That terrain isn't just for show. Wherever armies clash, that same terrain becomes their battlefield, with no switch to any battle map. Units must contend with the same obstacles that might impede theme during a regular turn and other armies nearby are able to march into the fray. Battles can't be micromanaged, however, as de Waubert believes that the player's role is of a ruler, not a general. Units are issued orders, over three phases of two rounds each, and then react as the battle unfolds. It doesn't just give a sense of distance, it also means battles can result in a draw, with wounded armies limping away unsatisfied.
Endless Legend also has a clearer UI than Endless Space, one that doesn't require players to spend as much time hovering the mouse over statistics, and Amplitude has tended a simpler tech tree, something that will surely cheer strategy horticulturists. Endless Space's tech tree wasn't so much overgrown as it was a twisting cryptid whose murky branches obscured the clarity that science should bring.
"When I was with our testers, it was interesting to watch them looking through the science tree for the first time. So many of them were nearly dying on the spot, saying 'Dude, I don't think I want to play this game...'" de Waubert recalls. "We had tester who, on his first turn, spent one hour just looking at it. He was going over every single technology to try to understand where he should go. Another thing I didn't like was that it was a tree, that you had a set path you had to take when you wanted to go somewhere. I thought it was constrictive."
"A lot of people see Early Access as a way to make money before finishing a game. I would say we're pretty annoyed by that."
The solution is a system that divides technology into ages that act like tiers. Research enough technologies in your current age and you unlock the next. There are fewer dependencies and players are free to fill out an age or rush ahead to the future, though at a cost: "You get very interesting strategies that appear, ones where people try to race as fast as they can up the ages, but then they miss out on very early technologies," says de Waubert. "The price of the technologies increases all the time, so missing out on early tech can become very expensive later on."
And Amplitude know what strategies their players are employing because they can collect data from Early Access games, studying the metrics of how they play and adjusting elements that they think are unbalanced. What they aren't doing, de Waubert insists, is relying on players to report errors or to find bugs for them. That, he says, is not acceptable.
"For that, you have QA, or you should have QA," he says, quite unequivocally. "I understand smaller developers won't have as much access to QA, but QA is an extremely important part of development. Even the smallest developers need some QA and that should not be paying customers."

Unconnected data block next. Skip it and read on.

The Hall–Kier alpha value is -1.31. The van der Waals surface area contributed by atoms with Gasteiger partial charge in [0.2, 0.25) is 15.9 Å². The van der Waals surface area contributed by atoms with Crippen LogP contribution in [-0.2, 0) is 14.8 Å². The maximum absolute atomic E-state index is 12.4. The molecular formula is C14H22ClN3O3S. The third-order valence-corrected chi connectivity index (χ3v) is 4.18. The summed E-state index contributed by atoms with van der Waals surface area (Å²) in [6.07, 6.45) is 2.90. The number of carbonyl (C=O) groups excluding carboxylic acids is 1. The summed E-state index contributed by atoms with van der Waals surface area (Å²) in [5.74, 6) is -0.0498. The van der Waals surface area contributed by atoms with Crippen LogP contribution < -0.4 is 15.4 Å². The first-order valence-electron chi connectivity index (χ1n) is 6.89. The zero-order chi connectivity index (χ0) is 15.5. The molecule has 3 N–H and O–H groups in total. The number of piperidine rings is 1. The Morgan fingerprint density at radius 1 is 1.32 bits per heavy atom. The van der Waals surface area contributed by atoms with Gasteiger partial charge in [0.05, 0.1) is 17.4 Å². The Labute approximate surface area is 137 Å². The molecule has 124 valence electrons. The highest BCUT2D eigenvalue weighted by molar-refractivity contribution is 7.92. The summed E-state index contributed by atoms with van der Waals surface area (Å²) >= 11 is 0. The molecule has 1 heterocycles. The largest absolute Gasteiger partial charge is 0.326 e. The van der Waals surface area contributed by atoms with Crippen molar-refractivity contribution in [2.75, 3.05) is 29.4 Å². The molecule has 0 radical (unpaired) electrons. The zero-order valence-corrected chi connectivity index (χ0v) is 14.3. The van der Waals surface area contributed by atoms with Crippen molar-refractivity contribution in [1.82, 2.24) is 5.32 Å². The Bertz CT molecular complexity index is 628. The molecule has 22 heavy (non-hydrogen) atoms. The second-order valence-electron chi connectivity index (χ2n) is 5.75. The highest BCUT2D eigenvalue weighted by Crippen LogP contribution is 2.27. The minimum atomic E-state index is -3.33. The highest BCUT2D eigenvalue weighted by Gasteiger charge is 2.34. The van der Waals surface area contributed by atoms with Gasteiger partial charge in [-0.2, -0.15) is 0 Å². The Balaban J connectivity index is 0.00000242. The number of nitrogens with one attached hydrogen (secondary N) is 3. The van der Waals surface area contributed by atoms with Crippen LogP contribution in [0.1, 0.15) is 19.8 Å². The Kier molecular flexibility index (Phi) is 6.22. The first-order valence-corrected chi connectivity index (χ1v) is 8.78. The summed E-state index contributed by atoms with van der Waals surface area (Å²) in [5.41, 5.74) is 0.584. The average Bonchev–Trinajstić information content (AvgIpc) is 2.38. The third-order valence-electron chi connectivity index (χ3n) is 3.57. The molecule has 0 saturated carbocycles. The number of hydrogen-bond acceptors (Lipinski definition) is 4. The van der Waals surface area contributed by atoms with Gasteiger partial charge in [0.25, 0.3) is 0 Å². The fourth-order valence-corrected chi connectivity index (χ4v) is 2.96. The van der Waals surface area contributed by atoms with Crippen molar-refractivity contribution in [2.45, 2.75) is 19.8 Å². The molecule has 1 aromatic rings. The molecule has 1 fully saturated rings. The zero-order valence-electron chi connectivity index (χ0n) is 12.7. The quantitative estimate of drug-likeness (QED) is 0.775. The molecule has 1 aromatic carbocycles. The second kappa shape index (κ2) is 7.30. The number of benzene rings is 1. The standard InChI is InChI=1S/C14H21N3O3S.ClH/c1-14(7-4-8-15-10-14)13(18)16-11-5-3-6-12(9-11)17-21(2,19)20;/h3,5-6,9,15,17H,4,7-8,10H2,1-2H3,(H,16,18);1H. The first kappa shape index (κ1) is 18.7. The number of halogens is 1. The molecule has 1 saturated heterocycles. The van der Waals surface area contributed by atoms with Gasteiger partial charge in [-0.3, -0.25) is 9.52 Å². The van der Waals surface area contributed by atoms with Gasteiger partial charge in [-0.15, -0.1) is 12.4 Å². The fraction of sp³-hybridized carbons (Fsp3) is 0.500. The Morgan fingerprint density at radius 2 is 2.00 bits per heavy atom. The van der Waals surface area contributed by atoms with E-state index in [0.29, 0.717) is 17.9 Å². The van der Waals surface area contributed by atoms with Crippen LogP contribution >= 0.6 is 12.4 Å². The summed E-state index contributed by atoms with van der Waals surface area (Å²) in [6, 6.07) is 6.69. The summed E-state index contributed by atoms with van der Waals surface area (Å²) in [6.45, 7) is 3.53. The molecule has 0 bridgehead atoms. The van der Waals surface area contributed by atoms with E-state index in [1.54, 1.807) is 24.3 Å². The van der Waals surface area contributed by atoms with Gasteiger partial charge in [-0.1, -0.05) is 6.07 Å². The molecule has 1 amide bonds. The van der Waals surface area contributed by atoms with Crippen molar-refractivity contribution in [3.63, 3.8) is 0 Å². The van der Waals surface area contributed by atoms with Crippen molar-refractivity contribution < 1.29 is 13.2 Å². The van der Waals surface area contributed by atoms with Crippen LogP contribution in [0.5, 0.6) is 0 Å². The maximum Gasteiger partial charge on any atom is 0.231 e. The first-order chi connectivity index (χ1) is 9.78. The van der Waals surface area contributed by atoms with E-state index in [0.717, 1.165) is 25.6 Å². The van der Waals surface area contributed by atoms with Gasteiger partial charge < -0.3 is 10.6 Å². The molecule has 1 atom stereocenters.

Early Access does not disavow developers of responsibility, de Waubert adds, and they should still be prepared to offer something worthwhile to their players, along with the guarantee that improvements are to come. He says he's also concerned that many use Early Access as a way to shore up development costs, to tide themselves over.
"I think a lot of people see Early Access as a way to make money before finishing a game," he explains. "I would say we're pretty annoyed by that. For us it's a way to gather feedback. I think if a developer needs the money from Early Access, their game will already be in bad shape and then they'll enter this downward spiral: They need the money, but people don't like the game because it's in a bad shape and they feel like they've been cheated. If you want to get feedback, you can't get feedback on an unplayable game. It's better just to show screenshots because all people will talk about are your bugs."
It's to Amplitude's credit that, while Endless Legend is still quite incomplete, missing most of its diplomacy and with the tech tree yet to mature, it's one of the least buggy Early Access games I've seen. Even at this stage, it's polished, it's pretty and it sports potential. There's a lot to be done, but de Waubert is optimistic about both his game and, in spite of his reservations, even about this new mode of development. He feels it removes many of the uncertainties in making a game.
"I don't know how Early Access will evolve, but I'm very happy with the way that we're using it and I really want to keep working this way," he says. "I don't want to have to go back to the classic system, what we used to do, where you release a game and you hope it does well. This way, at least you maybe know how good the game is before release."